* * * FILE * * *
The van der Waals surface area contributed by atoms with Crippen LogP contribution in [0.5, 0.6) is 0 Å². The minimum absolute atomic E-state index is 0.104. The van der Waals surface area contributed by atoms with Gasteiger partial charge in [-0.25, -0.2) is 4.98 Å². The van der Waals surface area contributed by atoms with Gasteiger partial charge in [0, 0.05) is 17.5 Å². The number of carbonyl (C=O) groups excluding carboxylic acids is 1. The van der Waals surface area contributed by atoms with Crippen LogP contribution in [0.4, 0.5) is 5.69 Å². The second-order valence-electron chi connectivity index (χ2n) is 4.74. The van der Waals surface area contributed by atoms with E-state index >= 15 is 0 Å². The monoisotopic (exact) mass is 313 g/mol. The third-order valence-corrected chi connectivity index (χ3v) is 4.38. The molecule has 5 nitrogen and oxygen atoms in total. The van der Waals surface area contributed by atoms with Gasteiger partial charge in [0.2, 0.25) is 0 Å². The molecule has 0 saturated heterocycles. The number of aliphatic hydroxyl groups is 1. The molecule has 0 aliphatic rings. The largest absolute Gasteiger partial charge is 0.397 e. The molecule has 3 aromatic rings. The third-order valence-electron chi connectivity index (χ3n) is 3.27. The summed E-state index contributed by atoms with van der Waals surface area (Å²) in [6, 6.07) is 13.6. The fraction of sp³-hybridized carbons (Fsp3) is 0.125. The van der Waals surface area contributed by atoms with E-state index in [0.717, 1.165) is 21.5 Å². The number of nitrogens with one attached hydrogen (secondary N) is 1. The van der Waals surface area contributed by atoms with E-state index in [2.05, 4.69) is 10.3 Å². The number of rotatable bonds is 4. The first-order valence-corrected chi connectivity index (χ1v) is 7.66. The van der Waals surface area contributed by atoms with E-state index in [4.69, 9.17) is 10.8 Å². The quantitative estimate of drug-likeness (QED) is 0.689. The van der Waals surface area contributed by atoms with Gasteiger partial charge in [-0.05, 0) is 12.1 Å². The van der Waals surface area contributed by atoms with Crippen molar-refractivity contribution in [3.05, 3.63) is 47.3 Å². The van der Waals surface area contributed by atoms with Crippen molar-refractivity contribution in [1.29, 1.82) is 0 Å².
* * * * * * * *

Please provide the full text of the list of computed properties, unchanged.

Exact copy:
The van der Waals surface area contributed by atoms with Crippen LogP contribution in [0.5, 0.6) is 0 Å². The minimum absolute atomic E-state index is 0.104. The van der Waals surface area contributed by atoms with Gasteiger partial charge in [-0.25, -0.2) is 4.98 Å². The van der Waals surface area contributed by atoms with Gasteiger partial charge in [0, 0.05) is 17.5 Å². The number of carbonyl (C=O) groups excluding carboxylic acids is 1. The van der Waals surface area contributed by atoms with Crippen LogP contribution in [0.4, 0.5) is 5.69 Å². The second-order valence-electron chi connectivity index (χ2n) is 4.74. The van der Waals surface area contributed by atoms with E-state index >= 15 is 0 Å². The monoisotopic (exact) mass is 313 g/mol. The third-order valence-corrected chi connectivity index (χ3v) is 4.38. The molecule has 5 nitrogen and oxygen atoms in total. The van der Waals surface area contributed by atoms with Gasteiger partial charge in [0.2, 0.25) is 0 Å². The molecule has 0 saturated heterocycles. The number of aliphatic hydroxyl groups is 1. The molecule has 0 aliphatic rings. The largest absolute Gasteiger partial charge is 0.397 e. The molecule has 3 aromatic rings. The third-order valence-electron chi connectivity index (χ3n) is 3.27. The summed E-state index contributed by atoms with van der Waals surface area (Å²) in [6, 6.07) is 13.6. The fraction of sp³-hybridized carbons (Fsp3) is 0.125. The van der Waals surface area contributed by atoms with E-state index in [0.717, 1.165) is 21.5 Å². The number of nitrogens with one attached hydrogen (secondary N) is 1. The van der Waals surface area contributed by atoms with E-state index in [2.05, 4.69) is 10.3 Å². The number of rotatable bonds is 4. The first-order valence-corrected chi connectivity index (χ1v) is 7.66. The van der Waals surface area contributed by atoms with E-state index in [4.69, 9.17) is 10.8 Å². The quantitative estimate of drug-likeness (QED) is 0.689. The van der Waals surface area contributed by atoms with Gasteiger partial charge in [-0.05, 0) is 12.1 Å². The van der Waals surface area contributed by atoms with Crippen molar-refractivity contribution in [3.05, 3.63) is 47.3 Å². The van der Waals surface area contributed by atoms with Crippen molar-refractivity contribution in [1.29, 1.82) is 0 Å².